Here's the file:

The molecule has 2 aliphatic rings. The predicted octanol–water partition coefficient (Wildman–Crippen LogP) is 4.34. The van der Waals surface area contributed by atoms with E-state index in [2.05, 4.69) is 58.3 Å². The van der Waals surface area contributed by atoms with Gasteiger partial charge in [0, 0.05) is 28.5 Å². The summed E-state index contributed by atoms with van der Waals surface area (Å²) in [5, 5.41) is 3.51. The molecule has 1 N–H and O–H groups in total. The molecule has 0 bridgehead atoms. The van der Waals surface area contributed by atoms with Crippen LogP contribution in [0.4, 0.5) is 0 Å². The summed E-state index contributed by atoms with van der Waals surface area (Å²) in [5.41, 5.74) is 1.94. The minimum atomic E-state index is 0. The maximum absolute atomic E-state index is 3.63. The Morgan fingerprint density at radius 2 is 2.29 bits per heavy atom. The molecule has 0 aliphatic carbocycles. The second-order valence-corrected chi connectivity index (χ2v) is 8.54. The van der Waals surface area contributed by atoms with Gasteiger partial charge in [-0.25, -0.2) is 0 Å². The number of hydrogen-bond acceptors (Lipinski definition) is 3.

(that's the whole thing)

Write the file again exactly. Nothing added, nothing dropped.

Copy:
The molecule has 2 aliphatic rings. The predicted octanol–water partition coefficient (Wildman–Crippen LogP) is 4.34. The van der Waals surface area contributed by atoms with E-state index in [2.05, 4.69) is 58.3 Å². The van der Waals surface area contributed by atoms with Gasteiger partial charge in [0, 0.05) is 28.5 Å². The summed E-state index contributed by atoms with van der Waals surface area (Å²) in [5, 5.41) is 3.51. The molecule has 1 N–H and O–H groups in total. The molecule has 0 bridgehead atoms. The van der Waals surface area contributed by atoms with Crippen LogP contribution in [0.4, 0.5) is 0 Å². The summed E-state index contributed by atoms with van der Waals surface area (Å²) in [5.41, 5.74) is 1.94. The minimum atomic E-state index is 0. The maximum absolute atomic E-state index is 3.63. The Morgan fingerprint density at radius 2 is 2.29 bits per heavy atom. The molecule has 0 aliphatic carbocycles. The second-order valence-corrected chi connectivity index (χ2v) is 8.54. The van der Waals surface area contributed by atoms with Gasteiger partial charge in [-0.25, -0.2) is 0 Å². The number of hydrogen-bond acceptors (Lipinski definition) is 3.